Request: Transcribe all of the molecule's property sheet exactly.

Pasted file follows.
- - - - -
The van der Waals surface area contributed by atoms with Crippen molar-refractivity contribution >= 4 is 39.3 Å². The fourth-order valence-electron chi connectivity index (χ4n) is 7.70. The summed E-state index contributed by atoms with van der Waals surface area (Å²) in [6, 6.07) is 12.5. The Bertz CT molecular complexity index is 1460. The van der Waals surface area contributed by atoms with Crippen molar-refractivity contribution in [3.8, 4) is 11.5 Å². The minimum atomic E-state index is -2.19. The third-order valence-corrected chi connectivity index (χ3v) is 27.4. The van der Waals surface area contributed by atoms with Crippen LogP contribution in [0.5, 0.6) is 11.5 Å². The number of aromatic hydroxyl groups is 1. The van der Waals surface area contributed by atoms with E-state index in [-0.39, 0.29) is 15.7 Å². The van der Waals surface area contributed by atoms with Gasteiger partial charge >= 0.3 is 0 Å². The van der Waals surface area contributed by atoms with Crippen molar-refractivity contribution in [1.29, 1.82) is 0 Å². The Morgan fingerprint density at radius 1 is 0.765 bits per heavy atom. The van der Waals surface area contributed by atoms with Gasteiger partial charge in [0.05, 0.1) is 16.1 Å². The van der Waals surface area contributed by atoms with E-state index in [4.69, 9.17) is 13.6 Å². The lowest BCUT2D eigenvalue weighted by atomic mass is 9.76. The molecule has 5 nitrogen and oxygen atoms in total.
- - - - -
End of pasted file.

The van der Waals surface area contributed by atoms with Crippen molar-refractivity contribution >= 4 is 39.3 Å². The fourth-order valence-electron chi connectivity index (χ4n) is 7.70. The summed E-state index contributed by atoms with van der Waals surface area (Å²) in [6, 6.07) is 12.5. The Bertz CT molecular complexity index is 1460. The van der Waals surface area contributed by atoms with Crippen molar-refractivity contribution in [3.8, 4) is 11.5 Å². The minimum atomic E-state index is -2.19. The third-order valence-corrected chi connectivity index (χ3v) is 27.4. The van der Waals surface area contributed by atoms with Crippen LogP contribution in [0.5, 0.6) is 11.5 Å². The number of aromatic hydroxyl groups is 1. The van der Waals surface area contributed by atoms with E-state index in [-0.39, 0.29) is 15.7 Å². The van der Waals surface area contributed by atoms with Gasteiger partial charge >= 0.3 is 0 Å². The van der Waals surface area contributed by atoms with Crippen molar-refractivity contribution in [1.29, 1.82) is 0 Å². The Morgan fingerprint density at radius 1 is 0.765 bits per heavy atom. The van der Waals surface area contributed by atoms with Gasteiger partial charge in [0.05, 0.1) is 16.1 Å². The van der Waals surface area contributed by atoms with E-state index in [4.69, 9.17) is 13.6 Å². The lowest BCUT2D eigenvalue weighted by atomic mass is 9.76. The molecule has 5 nitrogen and oxygen atoms in total.